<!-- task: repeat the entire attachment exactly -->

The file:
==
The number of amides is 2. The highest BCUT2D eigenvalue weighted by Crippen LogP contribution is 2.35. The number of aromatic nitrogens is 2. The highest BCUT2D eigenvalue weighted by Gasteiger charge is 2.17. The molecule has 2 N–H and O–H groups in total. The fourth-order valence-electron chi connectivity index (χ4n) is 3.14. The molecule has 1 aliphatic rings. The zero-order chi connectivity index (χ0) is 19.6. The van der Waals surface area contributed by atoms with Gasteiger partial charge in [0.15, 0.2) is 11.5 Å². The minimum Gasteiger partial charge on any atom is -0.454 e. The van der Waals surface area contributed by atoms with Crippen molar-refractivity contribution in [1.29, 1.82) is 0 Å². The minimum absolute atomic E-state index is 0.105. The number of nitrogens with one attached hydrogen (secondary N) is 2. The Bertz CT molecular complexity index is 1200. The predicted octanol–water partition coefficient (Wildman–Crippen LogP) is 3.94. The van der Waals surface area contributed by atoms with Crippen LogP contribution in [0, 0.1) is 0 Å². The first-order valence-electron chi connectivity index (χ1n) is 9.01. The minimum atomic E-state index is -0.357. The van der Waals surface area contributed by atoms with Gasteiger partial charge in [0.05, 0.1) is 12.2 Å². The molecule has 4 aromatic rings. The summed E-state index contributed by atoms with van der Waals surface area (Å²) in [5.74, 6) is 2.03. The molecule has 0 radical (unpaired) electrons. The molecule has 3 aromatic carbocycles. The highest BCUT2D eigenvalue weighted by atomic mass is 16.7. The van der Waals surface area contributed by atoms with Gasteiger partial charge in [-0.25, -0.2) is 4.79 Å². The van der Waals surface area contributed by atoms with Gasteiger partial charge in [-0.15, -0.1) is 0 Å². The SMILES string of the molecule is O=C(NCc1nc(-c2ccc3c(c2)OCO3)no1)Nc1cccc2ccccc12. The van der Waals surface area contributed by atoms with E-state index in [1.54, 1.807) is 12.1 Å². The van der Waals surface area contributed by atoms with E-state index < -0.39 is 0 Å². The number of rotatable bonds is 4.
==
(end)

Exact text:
The number of amides is 2. The highest BCUT2D eigenvalue weighted by Crippen LogP contribution is 2.35. The number of aromatic nitrogens is 2. The highest BCUT2D eigenvalue weighted by Gasteiger charge is 2.17. The molecule has 2 N–H and O–H groups in total. The fourth-order valence-electron chi connectivity index (χ4n) is 3.14. The molecule has 1 aliphatic rings. The zero-order chi connectivity index (χ0) is 19.6. The van der Waals surface area contributed by atoms with Gasteiger partial charge in [0.15, 0.2) is 11.5 Å². The minimum Gasteiger partial charge on any atom is -0.454 e. The van der Waals surface area contributed by atoms with Crippen molar-refractivity contribution in [1.29, 1.82) is 0 Å². The minimum absolute atomic E-state index is 0.105. The number of nitrogens with one attached hydrogen (secondary N) is 2. The Bertz CT molecular complexity index is 1200. The predicted octanol–water partition coefficient (Wildman–Crippen LogP) is 3.94. The van der Waals surface area contributed by atoms with Crippen LogP contribution in [0, 0.1) is 0 Å². The first-order valence-electron chi connectivity index (χ1n) is 9.01. The minimum atomic E-state index is -0.357. The van der Waals surface area contributed by atoms with Gasteiger partial charge in [0.05, 0.1) is 12.2 Å². The molecule has 4 aromatic rings. The summed E-state index contributed by atoms with van der Waals surface area (Å²) in [5.74, 6) is 2.03. The molecule has 0 radical (unpaired) electrons. The molecule has 3 aromatic carbocycles. The highest BCUT2D eigenvalue weighted by atomic mass is 16.7. The van der Waals surface area contributed by atoms with Gasteiger partial charge in [-0.25, -0.2) is 4.79 Å². The van der Waals surface area contributed by atoms with Gasteiger partial charge in [-0.15, -0.1) is 0 Å². The SMILES string of the molecule is O=C(NCc1nc(-c2ccc3c(c2)OCO3)no1)Nc1cccc2ccccc12. The van der Waals surface area contributed by atoms with E-state index in [1.54, 1.807) is 12.1 Å². The van der Waals surface area contributed by atoms with E-state index < -0.39 is 0 Å². The number of rotatable bonds is 4.